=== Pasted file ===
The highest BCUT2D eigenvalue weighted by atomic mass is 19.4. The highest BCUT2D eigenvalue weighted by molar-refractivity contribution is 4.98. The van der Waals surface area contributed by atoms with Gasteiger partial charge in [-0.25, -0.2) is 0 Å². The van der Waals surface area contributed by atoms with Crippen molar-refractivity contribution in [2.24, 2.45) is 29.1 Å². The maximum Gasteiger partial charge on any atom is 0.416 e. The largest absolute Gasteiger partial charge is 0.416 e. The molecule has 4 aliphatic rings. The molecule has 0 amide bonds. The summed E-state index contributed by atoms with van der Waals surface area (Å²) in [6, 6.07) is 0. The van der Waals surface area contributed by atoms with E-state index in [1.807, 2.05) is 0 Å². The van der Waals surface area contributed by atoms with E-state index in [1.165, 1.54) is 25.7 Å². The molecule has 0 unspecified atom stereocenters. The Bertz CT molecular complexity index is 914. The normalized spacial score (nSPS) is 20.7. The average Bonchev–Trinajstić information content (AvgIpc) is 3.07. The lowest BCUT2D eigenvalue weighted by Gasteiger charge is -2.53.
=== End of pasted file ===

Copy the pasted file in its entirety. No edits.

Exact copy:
The highest BCUT2D eigenvalue weighted by atomic mass is 19.4. The highest BCUT2D eigenvalue weighted by molar-refractivity contribution is 4.98. The van der Waals surface area contributed by atoms with Gasteiger partial charge in [-0.25, -0.2) is 0 Å². The van der Waals surface area contributed by atoms with Crippen molar-refractivity contribution in [2.24, 2.45) is 29.1 Å². The maximum Gasteiger partial charge on any atom is 0.416 e. The largest absolute Gasteiger partial charge is 0.416 e. The molecule has 4 aliphatic rings. The molecule has 0 amide bonds. The summed E-state index contributed by atoms with van der Waals surface area (Å²) in [6, 6.07) is 0. The van der Waals surface area contributed by atoms with E-state index in [1.807, 2.05) is 0 Å². The van der Waals surface area contributed by atoms with E-state index in [1.165, 1.54) is 25.7 Å². The molecule has 0 unspecified atom stereocenters. The Bertz CT molecular complexity index is 914. The normalized spacial score (nSPS) is 20.7. The average Bonchev–Trinajstić information content (AvgIpc) is 3.07. The lowest BCUT2D eigenvalue weighted by Gasteiger charge is -2.53.